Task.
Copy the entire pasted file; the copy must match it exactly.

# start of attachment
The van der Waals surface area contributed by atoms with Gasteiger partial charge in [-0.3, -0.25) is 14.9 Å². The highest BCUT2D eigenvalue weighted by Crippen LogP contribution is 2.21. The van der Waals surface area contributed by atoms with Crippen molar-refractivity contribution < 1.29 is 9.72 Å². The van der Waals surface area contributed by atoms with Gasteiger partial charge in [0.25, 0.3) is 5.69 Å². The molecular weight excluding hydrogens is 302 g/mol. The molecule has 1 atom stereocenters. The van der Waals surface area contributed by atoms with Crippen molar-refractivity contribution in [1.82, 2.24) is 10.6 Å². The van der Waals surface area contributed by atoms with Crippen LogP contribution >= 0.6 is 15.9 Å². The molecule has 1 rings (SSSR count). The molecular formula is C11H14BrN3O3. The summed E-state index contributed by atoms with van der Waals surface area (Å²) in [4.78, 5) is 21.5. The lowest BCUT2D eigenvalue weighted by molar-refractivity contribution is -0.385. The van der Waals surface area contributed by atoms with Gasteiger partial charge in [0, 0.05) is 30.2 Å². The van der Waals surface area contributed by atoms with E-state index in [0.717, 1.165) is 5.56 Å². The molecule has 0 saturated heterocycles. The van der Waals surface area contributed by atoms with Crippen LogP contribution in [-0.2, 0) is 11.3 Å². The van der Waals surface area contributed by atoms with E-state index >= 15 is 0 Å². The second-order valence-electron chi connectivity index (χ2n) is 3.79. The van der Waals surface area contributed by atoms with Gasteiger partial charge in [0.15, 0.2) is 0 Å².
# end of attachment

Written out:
The van der Waals surface area contributed by atoms with Gasteiger partial charge in [-0.3, -0.25) is 14.9 Å². The highest BCUT2D eigenvalue weighted by Crippen LogP contribution is 2.21. The van der Waals surface area contributed by atoms with Crippen molar-refractivity contribution < 1.29 is 9.72 Å². The van der Waals surface area contributed by atoms with Gasteiger partial charge in [0.25, 0.3) is 5.69 Å². The molecular weight excluding hydrogens is 302 g/mol. The molecule has 1 atom stereocenters. The van der Waals surface area contributed by atoms with Crippen molar-refractivity contribution in [1.82, 2.24) is 10.6 Å². The van der Waals surface area contributed by atoms with Crippen LogP contribution >= 0.6 is 15.9 Å². The molecule has 1 rings (SSSR count). The molecular formula is C11H14BrN3O3. The summed E-state index contributed by atoms with van der Waals surface area (Å²) in [4.78, 5) is 21.5. The lowest BCUT2D eigenvalue weighted by molar-refractivity contribution is -0.385. The van der Waals surface area contributed by atoms with Gasteiger partial charge in [0, 0.05) is 30.2 Å². The van der Waals surface area contributed by atoms with E-state index in [0.717, 1.165) is 5.56 Å². The molecule has 0 saturated heterocycles. The van der Waals surface area contributed by atoms with Crippen LogP contribution in [-0.2, 0) is 11.3 Å². The van der Waals surface area contributed by atoms with E-state index >= 15 is 0 Å². The second-order valence-electron chi connectivity index (χ2n) is 3.79. The van der Waals surface area contributed by atoms with Gasteiger partial charge in [0.15, 0.2) is 0 Å².